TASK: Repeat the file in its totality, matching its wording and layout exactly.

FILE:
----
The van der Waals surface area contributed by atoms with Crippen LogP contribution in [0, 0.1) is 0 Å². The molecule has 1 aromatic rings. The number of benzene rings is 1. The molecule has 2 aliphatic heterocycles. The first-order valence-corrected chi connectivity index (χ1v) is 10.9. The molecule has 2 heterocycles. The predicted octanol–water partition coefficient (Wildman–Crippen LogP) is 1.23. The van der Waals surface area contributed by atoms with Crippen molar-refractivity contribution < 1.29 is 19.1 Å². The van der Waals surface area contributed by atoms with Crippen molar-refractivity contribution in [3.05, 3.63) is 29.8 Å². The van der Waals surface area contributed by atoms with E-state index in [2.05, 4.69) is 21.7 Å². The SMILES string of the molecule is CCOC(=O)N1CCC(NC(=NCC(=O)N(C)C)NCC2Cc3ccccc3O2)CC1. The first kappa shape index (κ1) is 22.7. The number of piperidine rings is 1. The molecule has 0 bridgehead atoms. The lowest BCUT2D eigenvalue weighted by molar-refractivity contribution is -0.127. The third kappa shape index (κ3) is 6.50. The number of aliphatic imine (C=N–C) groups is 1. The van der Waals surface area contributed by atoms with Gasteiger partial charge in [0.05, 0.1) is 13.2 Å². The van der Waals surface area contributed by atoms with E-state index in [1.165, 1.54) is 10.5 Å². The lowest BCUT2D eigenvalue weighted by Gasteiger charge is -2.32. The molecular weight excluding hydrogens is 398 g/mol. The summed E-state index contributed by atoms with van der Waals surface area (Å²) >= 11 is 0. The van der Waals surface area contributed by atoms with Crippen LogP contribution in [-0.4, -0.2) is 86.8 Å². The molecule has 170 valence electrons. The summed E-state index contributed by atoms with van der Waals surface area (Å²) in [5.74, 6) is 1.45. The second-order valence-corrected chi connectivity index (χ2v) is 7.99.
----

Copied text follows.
The van der Waals surface area contributed by atoms with Crippen LogP contribution in [0, 0.1) is 0 Å². The molecule has 1 aromatic rings. The number of benzene rings is 1. The molecule has 2 aliphatic heterocycles. The first-order valence-corrected chi connectivity index (χ1v) is 10.9. The molecule has 2 heterocycles. The predicted octanol–water partition coefficient (Wildman–Crippen LogP) is 1.23. The van der Waals surface area contributed by atoms with Crippen molar-refractivity contribution < 1.29 is 19.1 Å². The van der Waals surface area contributed by atoms with Crippen molar-refractivity contribution in [3.05, 3.63) is 29.8 Å². The van der Waals surface area contributed by atoms with E-state index in [2.05, 4.69) is 21.7 Å². The SMILES string of the molecule is CCOC(=O)N1CCC(NC(=NCC(=O)N(C)C)NCC2Cc3ccccc3O2)CC1. The first kappa shape index (κ1) is 22.7. The number of piperidine rings is 1. The molecule has 0 bridgehead atoms. The lowest BCUT2D eigenvalue weighted by molar-refractivity contribution is -0.127. The third kappa shape index (κ3) is 6.50. The number of aliphatic imine (C=N–C) groups is 1. The van der Waals surface area contributed by atoms with Gasteiger partial charge in [0.05, 0.1) is 13.2 Å². The van der Waals surface area contributed by atoms with E-state index in [1.165, 1.54) is 10.5 Å². The lowest BCUT2D eigenvalue weighted by Gasteiger charge is -2.32. The molecular weight excluding hydrogens is 398 g/mol. The summed E-state index contributed by atoms with van der Waals surface area (Å²) >= 11 is 0. The van der Waals surface area contributed by atoms with Crippen LogP contribution in [-0.4, -0.2) is 86.8 Å². The molecule has 170 valence electrons. The summed E-state index contributed by atoms with van der Waals surface area (Å²) in [5.74, 6) is 1.45. The second-order valence-corrected chi connectivity index (χ2v) is 7.99.